Part of what has been so charming in Aaron’s run is that he seems to be reaching for and normalizing some of the most fantastic and even silly parts of the Marvel Universe, but embracing what makes them ridiculous. For example, the Avengers live inside the corpse of a Celestial; their head of security is now a talking gorilla.

It sure helps that Ed McGuinness is illustrating the thing (for the most part); he is one of the few artists who can execute a cartoonish style without compromising the gravity of a story, and his style is perfect for a story that reaches for and bear-hugs comics’ sometimes “wouldn’t it be cool if..?” ambitions. Unfortunately Ed wasn’t able to deliver this whole issue, and a backup crew of lesser artists supported him.

The tough part of Aaron’s act here is that it’s difficult to stay on the good side of the line he’s walking, and the ending was a laugh-out-loud attempted “cool” moment that made me immediately think of the Dwayne McDuffie classic (In)Justice League #13. (Seriously, read that for one of my favorite rants ever.)

Surprise! (more…)



Rated ‘D’ for Doom: A Look at Superhero Movies in 2019

spider-man far from home movie posterHello, and welcome to another installment of “Rated ‘D’ for Doom,” my annual look at the year’s upcoming superhero movies!

It’s been a couple of years since I wrote one of these, but that’s only because we haven’t had any new superhero movies come out lately. I guess they’re just not that popular with general audiences anymore.

But fear not! It’s a whole new year, and it looks like several of the major film studios in Hollywood are going to risk it all once again and roll the dice on a few of these properties. Hopefully they don’t lose their shirts!

No, but, for real, the stakes have never been higher than they are right now – last year, three of the top five highest-grossing superhero movies of all-time were released. At the domestic box office, six of the top ten highest-earners on the year were superhero movies.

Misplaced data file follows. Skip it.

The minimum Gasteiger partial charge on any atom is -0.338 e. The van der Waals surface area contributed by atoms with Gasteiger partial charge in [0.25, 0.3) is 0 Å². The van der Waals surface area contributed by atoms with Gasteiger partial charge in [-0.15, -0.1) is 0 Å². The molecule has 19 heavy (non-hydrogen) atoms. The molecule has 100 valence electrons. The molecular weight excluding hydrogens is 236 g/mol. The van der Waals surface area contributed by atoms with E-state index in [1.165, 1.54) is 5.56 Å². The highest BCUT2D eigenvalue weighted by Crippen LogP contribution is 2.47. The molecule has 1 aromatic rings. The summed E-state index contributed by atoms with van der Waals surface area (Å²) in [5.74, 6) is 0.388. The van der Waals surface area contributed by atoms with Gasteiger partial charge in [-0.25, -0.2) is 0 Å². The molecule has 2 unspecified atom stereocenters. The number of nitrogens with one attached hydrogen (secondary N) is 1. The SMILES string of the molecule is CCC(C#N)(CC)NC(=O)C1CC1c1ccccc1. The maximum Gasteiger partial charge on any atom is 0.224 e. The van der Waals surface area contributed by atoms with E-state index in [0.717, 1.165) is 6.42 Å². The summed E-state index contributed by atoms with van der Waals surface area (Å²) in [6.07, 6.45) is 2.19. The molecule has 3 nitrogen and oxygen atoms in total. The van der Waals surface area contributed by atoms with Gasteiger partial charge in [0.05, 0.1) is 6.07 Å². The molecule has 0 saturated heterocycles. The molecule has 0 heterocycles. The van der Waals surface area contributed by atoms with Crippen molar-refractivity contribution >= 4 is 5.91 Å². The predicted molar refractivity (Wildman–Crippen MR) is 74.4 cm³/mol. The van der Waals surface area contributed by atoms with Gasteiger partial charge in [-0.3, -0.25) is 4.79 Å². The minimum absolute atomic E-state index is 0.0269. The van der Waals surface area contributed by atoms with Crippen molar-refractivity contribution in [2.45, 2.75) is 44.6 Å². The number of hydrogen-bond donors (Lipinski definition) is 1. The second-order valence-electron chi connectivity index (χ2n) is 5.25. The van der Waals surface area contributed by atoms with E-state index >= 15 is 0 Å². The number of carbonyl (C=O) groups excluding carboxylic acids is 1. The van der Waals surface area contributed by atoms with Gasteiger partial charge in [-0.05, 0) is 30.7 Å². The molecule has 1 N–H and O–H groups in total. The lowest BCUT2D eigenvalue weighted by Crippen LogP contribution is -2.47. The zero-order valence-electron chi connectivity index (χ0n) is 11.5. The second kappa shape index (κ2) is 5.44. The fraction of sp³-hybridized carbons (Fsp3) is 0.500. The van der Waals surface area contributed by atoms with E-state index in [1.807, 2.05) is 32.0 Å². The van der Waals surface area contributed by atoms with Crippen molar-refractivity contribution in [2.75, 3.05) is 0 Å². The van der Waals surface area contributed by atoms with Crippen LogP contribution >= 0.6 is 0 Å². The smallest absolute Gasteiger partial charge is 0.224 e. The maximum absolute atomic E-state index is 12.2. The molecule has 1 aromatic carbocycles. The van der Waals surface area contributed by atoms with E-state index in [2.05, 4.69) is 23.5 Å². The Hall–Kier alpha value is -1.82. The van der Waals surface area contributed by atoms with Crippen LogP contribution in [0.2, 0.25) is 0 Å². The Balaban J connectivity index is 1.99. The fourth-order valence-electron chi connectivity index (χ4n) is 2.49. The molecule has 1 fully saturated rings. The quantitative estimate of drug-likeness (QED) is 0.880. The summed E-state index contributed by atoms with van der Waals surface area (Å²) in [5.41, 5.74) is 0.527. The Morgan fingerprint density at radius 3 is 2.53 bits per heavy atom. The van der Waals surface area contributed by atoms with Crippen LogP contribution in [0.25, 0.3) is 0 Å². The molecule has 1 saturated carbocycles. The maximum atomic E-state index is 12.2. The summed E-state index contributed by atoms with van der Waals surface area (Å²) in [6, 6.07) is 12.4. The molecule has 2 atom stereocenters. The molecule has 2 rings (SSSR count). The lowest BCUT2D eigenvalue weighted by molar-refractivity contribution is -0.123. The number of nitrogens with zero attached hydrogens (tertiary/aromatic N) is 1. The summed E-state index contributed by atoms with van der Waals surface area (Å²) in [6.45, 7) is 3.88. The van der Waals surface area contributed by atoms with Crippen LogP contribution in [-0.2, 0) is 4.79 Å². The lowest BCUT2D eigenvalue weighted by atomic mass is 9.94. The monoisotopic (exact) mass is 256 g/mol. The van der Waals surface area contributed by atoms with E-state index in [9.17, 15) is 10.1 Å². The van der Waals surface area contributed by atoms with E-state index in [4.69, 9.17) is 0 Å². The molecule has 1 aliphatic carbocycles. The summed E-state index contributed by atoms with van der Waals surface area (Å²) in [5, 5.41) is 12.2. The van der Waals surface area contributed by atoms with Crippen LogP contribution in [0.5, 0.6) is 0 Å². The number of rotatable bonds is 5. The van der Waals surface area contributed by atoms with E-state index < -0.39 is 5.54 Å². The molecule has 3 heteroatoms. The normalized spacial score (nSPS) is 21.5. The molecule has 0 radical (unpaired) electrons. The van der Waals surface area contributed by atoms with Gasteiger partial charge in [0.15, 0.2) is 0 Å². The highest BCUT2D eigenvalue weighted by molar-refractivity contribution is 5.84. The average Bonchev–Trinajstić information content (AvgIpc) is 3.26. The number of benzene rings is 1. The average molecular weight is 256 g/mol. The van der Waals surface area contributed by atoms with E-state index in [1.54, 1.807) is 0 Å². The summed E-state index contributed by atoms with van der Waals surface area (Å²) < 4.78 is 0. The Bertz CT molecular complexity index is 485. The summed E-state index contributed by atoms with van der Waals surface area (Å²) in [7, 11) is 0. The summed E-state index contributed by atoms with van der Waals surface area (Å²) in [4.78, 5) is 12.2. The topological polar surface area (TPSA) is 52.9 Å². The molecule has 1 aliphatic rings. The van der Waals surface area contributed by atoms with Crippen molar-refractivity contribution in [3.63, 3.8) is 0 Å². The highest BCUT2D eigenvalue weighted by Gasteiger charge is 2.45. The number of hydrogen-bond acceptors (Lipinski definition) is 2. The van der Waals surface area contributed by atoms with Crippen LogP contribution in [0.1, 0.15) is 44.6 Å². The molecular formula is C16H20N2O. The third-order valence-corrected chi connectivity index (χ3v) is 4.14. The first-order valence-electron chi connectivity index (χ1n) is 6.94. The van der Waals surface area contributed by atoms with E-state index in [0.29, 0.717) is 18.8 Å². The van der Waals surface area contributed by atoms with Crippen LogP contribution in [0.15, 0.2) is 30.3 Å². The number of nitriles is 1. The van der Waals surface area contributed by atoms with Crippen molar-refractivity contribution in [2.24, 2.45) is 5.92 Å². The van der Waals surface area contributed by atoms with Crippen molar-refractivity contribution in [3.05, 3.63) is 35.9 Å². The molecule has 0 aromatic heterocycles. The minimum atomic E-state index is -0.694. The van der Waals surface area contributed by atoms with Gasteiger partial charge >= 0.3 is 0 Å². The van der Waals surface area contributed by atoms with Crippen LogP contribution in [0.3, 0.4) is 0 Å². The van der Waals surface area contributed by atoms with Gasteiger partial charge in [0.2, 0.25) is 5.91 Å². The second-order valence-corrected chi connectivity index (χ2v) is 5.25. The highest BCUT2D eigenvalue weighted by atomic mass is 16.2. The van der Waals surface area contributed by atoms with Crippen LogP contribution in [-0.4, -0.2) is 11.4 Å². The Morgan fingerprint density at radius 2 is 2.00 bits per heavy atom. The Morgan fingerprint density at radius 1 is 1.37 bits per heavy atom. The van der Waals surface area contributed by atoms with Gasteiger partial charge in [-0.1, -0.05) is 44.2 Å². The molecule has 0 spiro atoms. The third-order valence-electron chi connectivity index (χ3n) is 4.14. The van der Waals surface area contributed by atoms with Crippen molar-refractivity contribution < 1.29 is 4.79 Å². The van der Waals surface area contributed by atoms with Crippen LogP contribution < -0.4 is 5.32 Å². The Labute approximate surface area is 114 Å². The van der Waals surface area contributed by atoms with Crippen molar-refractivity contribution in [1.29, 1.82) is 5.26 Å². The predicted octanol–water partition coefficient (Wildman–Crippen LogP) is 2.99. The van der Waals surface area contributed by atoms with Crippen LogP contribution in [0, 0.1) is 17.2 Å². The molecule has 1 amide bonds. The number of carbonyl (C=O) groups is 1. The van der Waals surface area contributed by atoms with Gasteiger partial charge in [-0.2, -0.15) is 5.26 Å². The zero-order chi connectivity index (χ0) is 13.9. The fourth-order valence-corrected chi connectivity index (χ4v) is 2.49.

Studios have a lot riding on this fad, and they’re determined to milk it for all it’s worth.

You thought Solo was a gross cash-grab in the Star Wars Universe? Well wait until you see the TV spin-offs for Scarlet Witch, Loki, and the Winter Soldier!

Drain ‘em dry!

But this year, we have more superhero movies coming out than ever before (don’t, uh… don’t fact-check me on that), so we don’t have any time to waste on looking back or talking about TV spin-offs.

Let’s get right into it!
(more…)



Doom & Doomer: Aquaman

aquaman movie posterDOOM DELUISE: Hello, and welcome to the latest installment of Doom & Doomer, where Jim Doom and I sit down for a back-and-forth conversation about the latest superhero movie releases of the day.

Today, we’re here to discuss the latest of the surprisingly successful Justice League spin-offs: Aquaman!

Overall, big picture, what did you think?

JIM DOOM: I loved it!

And I really only went to see it so we could review it. I thought it looked comically bad (no pun intended) since the very first trailer. I hated Aquaman in Justice League. I hate Roman Reigns. So I was going into this trying to have an open mind, but fully expecting to hate it.

And for a while, I felt pretty justified in thinking I was going to hate it.

But then it won me over, somewhere in the first act.

DOOM DELUISE: Do you remember the specific moment where you were won over? Or was it more gradual?

JIM DOOM: There was one pivotal moment in the movie that set me on a course of enjoying it.

DOOM DELUISE: Was it the octopus playing the drums?

Because that ALMOST got me on board. (more…)



The Doomino Effect for January 2, 2019

I forgot to do this column for the past 200 or so weeks, and I tried several new series this week, so let’s get back into it, shall we?

We’ll start with Uncanny X-Men #8. It’s really hard to make a quality weekly comic book, and Uncanny X-Men is sure doing its best to prove the rule. Doominator dropped in a few weeks ago to share some thoughts on the series, but my general feelings tend to be “This is the kind of mess I’d expect from the Chuck Austen era, and not any kind of grand return of the team worthy of a restart to the numbering.”

One of the drawbacks of doing a weekly series is that it’s nigh impossible to have consistent art. And for me, inconsistent art styles equate to basically the storytelling equivalent of watching a movie and suddenly everyone is speaking in a different accent.

On top of that, the story really revolves around the petulance of four X-Men understudies, validating the fact that they’re treated like kids by acting like kids. It also ties into the Age of Apocalypse storyline from the 90s, which essentially every surviving homer blog tries to convince you was good, but was actually terrible.

So you’ve got this all-star crew of reunited X-Men, and the story focuses on some D-listers. Magneto is playing a marginalized supporting role. Apocalypse is in this story in order to spend the majority of it tied to a chair (though he is actually out walking around in this issue). I keep reading in the solicitations that after this storyline, Wolverine and Cyclops have to clean up after the decimation of the X-Men, and I’m like “sweet.”
(more…)